Date of Degree

9-2019

Document Type

Dissertation

Degree Name

Ph.D.

Program

Physics

Advisor

Janos Bergou

Committee Members

Mark Hillery

Edgar Feldman

Neepa Maitra

Christopher Gerry

Larry Leibovitch

Subject Categories

Other Physics | Quantum Physics

Keywords

quantum information theory, quantum state discrimination, quantum retrodiction

Abstract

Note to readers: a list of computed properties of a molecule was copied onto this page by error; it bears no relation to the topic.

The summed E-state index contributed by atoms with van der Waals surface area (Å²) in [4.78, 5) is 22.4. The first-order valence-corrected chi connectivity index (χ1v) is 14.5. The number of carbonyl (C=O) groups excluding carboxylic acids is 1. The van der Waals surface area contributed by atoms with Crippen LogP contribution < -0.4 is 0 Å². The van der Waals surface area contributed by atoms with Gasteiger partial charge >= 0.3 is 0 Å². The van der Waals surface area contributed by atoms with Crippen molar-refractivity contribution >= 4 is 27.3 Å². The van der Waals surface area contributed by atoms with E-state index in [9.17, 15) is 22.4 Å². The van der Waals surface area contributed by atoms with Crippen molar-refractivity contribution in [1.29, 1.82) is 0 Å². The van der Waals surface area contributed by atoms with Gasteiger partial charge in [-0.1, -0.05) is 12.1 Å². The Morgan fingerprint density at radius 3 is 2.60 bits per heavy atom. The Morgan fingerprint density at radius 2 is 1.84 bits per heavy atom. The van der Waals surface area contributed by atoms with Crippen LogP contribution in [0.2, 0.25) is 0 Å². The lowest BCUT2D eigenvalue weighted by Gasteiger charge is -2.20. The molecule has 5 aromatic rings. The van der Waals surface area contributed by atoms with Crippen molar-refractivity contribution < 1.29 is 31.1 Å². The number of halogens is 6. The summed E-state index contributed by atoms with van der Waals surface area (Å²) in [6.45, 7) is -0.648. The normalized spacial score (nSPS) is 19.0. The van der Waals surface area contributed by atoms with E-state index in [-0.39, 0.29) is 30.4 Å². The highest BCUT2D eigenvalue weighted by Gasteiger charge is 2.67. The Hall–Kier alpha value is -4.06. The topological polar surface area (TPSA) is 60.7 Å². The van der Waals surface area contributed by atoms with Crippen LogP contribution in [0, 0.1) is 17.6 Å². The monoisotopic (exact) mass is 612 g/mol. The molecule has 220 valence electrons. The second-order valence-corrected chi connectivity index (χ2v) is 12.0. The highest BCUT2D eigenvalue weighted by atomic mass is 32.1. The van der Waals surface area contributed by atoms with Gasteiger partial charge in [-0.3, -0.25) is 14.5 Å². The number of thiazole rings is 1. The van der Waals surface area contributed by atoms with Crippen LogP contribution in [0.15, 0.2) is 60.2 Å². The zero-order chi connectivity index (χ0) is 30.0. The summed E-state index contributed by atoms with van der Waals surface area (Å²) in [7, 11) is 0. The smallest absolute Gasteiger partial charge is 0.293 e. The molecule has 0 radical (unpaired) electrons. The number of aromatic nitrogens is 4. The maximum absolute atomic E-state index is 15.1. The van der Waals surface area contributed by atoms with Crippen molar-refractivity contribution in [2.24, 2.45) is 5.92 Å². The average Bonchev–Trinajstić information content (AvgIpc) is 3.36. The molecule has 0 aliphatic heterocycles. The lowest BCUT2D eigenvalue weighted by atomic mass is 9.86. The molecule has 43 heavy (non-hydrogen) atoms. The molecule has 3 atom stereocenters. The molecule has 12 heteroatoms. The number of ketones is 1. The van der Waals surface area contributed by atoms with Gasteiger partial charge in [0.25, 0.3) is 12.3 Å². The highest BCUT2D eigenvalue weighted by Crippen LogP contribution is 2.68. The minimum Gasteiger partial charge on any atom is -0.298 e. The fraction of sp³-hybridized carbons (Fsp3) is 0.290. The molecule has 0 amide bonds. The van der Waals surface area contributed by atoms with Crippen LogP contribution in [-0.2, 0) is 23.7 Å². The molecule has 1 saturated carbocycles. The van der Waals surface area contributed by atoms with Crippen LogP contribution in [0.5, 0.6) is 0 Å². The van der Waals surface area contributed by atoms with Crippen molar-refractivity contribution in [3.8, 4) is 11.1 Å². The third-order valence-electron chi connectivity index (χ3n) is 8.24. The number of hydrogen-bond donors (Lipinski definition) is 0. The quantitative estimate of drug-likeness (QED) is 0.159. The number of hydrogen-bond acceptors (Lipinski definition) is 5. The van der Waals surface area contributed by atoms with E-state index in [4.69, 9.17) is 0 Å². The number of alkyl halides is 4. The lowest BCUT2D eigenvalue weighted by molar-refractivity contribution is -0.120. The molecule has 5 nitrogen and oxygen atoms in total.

The problem of discriminating between non-orthogonal states is one that has generated a lot of interest. This basic formalism is useful in many areas of quantum information. It serves as a fundamental basis for many quantum key distribution schemes, it functions as an integral part of other quantum algorithms, and it is useful in experimental settings where orthogonal states are not always possible to generate. Additionally, the discrimination problem reveals important fundamental properties, and is intrinsically related to entanglement. In this thesis, the focus is on exploring the problem of sequentially discriminating between non-orthogonal states. In the simplest version these schemes, Alice sends one of two known pure states to Bob who performs a non-optimal discrimination procedure such that the post measurement states resulting from his measurement can then be discriminated by a third participant, Charlie. In these schemes, the goal is to optimize the joint probability of both Bob and Charlie succeeding. In devising such a scheme, there are several different criteria that can be prioritized. The most basic scheme, referred to as Minimum Error (ME) discrimination, prioritizes Bob's and Charlie's abilities to successfully determine which state was sent by Alice. In this scheme, Bob and Charlie each set up two detectors and based on the result from the detector they make a guess as to which state was sent. For instance, if Bob registers a click in his first detector, he concludes that Alice sent the first state. As each detector has some probability to produce a result for either incoming result, Bob and Charlie optimize their joint probability of success by optimizing the probability that each detector will fire when the correlated state is sent by Alice. Another possible scheme, referred to as Unambiguous Discrimination (UD), prioritizes Bob's and Charlie's ability to correctly determine the state sent by Alice. In this scheme, Bob and Charlie each set up three detectors, where if a result is obtained from the first two detectors Bob or Charlie can determine with certainty which state was sent by Alice. One final setup, referred to as Discrimination with a Fixed Rate of Inconclusive Outcome, is a combination of the previous two schemes, where Bob and Charlie maximize their probability of successfully determining the state sent by Alice where they allow some fixed probability that they will not be able to determine which state Alice sent. This fixed inconclusive probability allows Bob and Charlie to control how much they prioritize correctly determining the state that was sent, as in the Unambiguous Discrimination, versus prioritizing successfully determining the state sent by Alice, as in Minimum Error discrimination. One final topic that will be discussed by this thesis is Quantum Retrodiction. Quantum Retrodiction applies an alternate perspective on the communication protocol between Alice and Bob. In the predictive model, Alice calculates the probability that Bob gets a specific measurement result given that she prepares her system in a specific state. In the retrodictive model, Bob calculates the probability that Alice prepared her system in a specific state given the result of his measurement. This alternate perspective on the communication procedure gives new a new understanding and new tools for approaching the problem of state discrimination, as exemplified by applying the retrodictive formalism to unambiguous discrimination.

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